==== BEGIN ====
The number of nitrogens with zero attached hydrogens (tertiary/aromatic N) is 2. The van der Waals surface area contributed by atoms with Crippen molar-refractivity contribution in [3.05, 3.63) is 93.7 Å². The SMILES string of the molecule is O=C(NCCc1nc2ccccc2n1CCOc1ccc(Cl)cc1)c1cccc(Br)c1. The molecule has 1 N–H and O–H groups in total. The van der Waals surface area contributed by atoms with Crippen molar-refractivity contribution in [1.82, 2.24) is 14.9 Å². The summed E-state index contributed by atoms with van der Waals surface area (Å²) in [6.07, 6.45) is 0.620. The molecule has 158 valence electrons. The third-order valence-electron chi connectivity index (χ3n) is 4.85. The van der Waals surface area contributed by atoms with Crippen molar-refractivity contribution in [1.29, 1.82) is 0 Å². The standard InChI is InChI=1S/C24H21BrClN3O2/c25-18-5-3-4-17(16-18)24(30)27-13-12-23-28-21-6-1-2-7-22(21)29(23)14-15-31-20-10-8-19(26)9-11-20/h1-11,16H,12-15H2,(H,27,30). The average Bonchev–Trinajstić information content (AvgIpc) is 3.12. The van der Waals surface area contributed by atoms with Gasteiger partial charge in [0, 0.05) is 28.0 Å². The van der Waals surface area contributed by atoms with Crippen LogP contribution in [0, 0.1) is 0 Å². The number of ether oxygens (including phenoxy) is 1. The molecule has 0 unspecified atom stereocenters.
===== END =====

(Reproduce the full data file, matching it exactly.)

The number of nitrogens with zero attached hydrogens (tertiary/aromatic N) is 2. The van der Waals surface area contributed by atoms with Crippen molar-refractivity contribution in [3.05, 3.63) is 93.7 Å². The SMILES string of the molecule is O=C(NCCc1nc2ccccc2n1CCOc1ccc(Cl)cc1)c1cccc(Br)c1. The molecule has 1 N–H and O–H groups in total. The van der Waals surface area contributed by atoms with Crippen molar-refractivity contribution in [1.82, 2.24) is 14.9 Å². The summed E-state index contributed by atoms with van der Waals surface area (Å²) in [6.07, 6.45) is 0.620. The molecule has 158 valence electrons. The third-order valence-electron chi connectivity index (χ3n) is 4.85. The van der Waals surface area contributed by atoms with Crippen molar-refractivity contribution in [1.29, 1.82) is 0 Å². The standard InChI is InChI=1S/C24H21BrClN3O2/c25-18-5-3-4-17(16-18)24(30)27-13-12-23-28-21-6-1-2-7-22(21)29(23)14-15-31-20-10-8-19(26)9-11-20/h1-11,16H,12-15H2,(H,27,30). The average Bonchev–Trinajstić information content (AvgIpc) is 3.12. The van der Waals surface area contributed by atoms with Gasteiger partial charge in [0, 0.05) is 28.0 Å². The van der Waals surface area contributed by atoms with Crippen LogP contribution in [0, 0.1) is 0 Å². The number of ether oxygens (including phenoxy) is 1. The molecule has 0 unspecified atom stereocenters.